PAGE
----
Working with Children in School Gardens

August 22, 2014

You may have been excited to work with a group of children in a garden, only to discover that the experience did not live up to expectations for either you or the children. You may have overestimated what you could accomplish and gotten frustrated, or the children may have found your structured lesson plan, too structured.  You may have planned very little and then realized that the children could have used more guidance. You may have not anticipated the specific stage of development of the age group with whom you were working, or you simply have needed more adult help or more tools and supplies. Don’t give up. Learn as you grow, so to speak, and try again. Here are some tips that may help:

Remember that many children may have never been in a garden. This means they may not know basic garden etiquette, such as not stepping on (or running through) garden beds. They may actually be scared of some things, like bugs or bees. They may not be used to patiently observing things. And they need your help to teach them about all these aspects to a garden, and how to behave safely and respectfully. Keep it clear and simple and kids tend to get it.

Young children are happy to putter, and they lose attention quickly. Don’t get hung up on long lesson plans for the little ones.  They will be happy to dig a hole, plant a seed, paint a decorative rock or try to catch a butterfly.  Be aware that the mood you create with them in the garden will set the tone for how they feel about gardening perhaps for the rest of their lives. Make it fun. Make it memorable and let them enjoy the discovering nature.

Follow the children’s lead to see what they are interested in. If they find an inchworm, use that as an opportunity to teach about measurement. If they seem fascinated with how fast a bean seed germinated, that’s a great time to talk about the parts of a plant and how seeds grow. Toss in a little history nugget here and there, such as “Did you know that people carried seeds with them when they moved to a new country?” Show math in nature: "Look at how the beehive is made up of hexagons!” Create art in the garden: “Let’s see how many make different colored dyes we can make from plants.” Tell stories. Sing songs. Dance. Pretend. Senses are heightened out in nature, and the children will learn more than you can imagine. 


Middle-schoolers need to feel necessary.

They are at an age where they are not quite sure where they fit in. This is also a time when they start to feel a heightened sense of environmental concern or responsibility. This coincides with them being at an age where they are strong enough to do real work now. Take advantage of these crossroads in their lives to focus their attention on solving a real problem and achieving something tangible. They are ready now to be presented with goals such as “create a new twenty-five foot row” or “ Find ways to save more rainwater" and to figure out for themselves how to achieve them. Give them the opportunity to create their own vision so they truly feel ownership of it. Jump in to help where needed, but don’t solve the problems for them (and do let them make mistakes). You’ll see their self-esteem, decision-making capabilities, and teamwork skills soar.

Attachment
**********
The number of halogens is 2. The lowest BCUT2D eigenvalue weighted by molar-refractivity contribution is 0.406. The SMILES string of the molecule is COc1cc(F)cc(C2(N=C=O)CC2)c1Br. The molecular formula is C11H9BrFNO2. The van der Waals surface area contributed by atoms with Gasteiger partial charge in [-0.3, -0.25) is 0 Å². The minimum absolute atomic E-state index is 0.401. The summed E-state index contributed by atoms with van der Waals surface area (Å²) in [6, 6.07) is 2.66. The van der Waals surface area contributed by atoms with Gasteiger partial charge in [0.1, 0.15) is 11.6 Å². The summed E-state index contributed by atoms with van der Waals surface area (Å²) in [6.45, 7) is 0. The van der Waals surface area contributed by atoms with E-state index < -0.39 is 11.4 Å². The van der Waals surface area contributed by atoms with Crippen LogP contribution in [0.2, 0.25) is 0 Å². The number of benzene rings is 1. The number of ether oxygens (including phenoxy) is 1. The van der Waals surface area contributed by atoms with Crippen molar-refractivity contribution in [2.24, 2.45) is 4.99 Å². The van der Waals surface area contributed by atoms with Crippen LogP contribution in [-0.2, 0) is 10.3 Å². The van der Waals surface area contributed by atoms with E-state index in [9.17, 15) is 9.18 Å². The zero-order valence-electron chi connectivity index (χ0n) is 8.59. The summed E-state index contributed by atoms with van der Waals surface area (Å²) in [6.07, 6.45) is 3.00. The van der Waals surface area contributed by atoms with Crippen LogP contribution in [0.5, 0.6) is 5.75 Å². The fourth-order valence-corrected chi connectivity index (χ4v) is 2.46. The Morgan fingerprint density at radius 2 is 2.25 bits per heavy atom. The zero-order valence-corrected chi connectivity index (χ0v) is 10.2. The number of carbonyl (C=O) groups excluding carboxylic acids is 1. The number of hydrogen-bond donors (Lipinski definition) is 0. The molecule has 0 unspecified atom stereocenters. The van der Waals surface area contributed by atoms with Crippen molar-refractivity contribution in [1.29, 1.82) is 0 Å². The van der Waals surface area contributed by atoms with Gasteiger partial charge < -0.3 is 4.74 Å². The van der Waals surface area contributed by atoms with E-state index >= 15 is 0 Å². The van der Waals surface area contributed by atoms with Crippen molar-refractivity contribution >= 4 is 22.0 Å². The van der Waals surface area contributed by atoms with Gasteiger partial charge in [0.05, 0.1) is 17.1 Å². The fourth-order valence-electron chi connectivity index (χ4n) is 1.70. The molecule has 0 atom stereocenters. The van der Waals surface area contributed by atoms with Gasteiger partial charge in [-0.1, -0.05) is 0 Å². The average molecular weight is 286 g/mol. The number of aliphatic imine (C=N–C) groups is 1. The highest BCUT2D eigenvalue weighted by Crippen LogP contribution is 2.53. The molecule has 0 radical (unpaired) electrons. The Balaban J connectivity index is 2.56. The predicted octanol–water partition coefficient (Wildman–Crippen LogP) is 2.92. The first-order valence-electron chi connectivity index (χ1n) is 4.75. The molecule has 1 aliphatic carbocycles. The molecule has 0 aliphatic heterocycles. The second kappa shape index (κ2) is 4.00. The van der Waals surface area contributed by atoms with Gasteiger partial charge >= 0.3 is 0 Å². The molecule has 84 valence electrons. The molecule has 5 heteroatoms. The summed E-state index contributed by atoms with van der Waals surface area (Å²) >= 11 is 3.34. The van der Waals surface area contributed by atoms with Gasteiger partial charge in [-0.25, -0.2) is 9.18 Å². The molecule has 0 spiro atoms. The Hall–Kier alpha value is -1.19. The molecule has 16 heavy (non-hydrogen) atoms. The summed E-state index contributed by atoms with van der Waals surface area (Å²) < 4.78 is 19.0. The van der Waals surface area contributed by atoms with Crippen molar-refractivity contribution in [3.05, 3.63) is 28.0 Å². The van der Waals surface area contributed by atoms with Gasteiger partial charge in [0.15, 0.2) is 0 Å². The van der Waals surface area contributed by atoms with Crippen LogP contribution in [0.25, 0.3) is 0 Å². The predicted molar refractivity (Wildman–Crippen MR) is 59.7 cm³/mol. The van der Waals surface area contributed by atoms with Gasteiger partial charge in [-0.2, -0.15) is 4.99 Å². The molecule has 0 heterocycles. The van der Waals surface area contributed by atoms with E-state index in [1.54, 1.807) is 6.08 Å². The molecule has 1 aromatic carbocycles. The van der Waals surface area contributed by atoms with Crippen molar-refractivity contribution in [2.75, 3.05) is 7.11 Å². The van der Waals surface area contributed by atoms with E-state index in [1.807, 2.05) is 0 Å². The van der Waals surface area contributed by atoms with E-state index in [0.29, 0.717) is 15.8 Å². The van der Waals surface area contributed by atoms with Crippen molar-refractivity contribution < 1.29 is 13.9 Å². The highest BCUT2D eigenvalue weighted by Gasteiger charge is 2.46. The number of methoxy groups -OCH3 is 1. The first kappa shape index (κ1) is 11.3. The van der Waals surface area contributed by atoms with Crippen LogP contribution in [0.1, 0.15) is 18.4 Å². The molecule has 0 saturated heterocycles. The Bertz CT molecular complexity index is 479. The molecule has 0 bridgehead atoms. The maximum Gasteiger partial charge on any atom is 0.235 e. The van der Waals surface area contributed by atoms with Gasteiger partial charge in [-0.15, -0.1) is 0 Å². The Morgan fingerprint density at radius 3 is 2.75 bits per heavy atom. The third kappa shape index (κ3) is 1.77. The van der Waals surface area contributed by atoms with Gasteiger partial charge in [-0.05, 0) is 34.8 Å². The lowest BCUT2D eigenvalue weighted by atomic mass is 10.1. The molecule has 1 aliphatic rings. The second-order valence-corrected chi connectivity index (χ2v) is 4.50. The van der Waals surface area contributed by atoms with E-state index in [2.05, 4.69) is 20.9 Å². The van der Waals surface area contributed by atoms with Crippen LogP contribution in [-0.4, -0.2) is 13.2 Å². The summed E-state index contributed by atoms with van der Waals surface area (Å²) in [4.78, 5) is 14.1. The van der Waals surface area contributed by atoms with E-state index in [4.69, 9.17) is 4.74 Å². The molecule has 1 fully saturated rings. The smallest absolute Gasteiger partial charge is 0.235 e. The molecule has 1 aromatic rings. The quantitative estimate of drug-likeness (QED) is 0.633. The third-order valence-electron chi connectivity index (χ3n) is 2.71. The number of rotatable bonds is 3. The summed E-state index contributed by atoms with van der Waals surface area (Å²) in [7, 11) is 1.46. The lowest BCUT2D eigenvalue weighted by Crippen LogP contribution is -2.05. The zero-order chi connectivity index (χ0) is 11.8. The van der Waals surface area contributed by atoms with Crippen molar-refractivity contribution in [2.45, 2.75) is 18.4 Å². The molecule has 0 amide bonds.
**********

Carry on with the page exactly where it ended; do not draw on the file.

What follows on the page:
High schoolers are ready for serious projects and leadership. 

Students of this age are ready to tackle higher-level academic subjects in depth and to propose innovative experiments that test their knowledge as well as what’s possible in a changing world. A high school garden program is a terrific place for a STEAM emphasis (Science, Technology, Engineering, Art and Mathematics) as students computerize irrigation, build solar systems, propose biomimcry inventions, and study all aspects of environmental science. Artists can find inspiration in the garden, journalists can cover the garden story through multimedia, film students can document it, language students can build communications connections across cultures through signage and multicultural events, math students can create budgets and planting plans, and those with special needs can benefit from sensory integration as well as job skills training in the garden to create pathways to future success.  In fact, I can’t think of anything that can’t be taught in some way in a school garden! If you listen, truly listen, to what the children— of all ages—  tell you about their interests, the garden can help them grow in those directions.

For more gardening tips and inspiration, check out Farmer D’s book Citizen Farmers.


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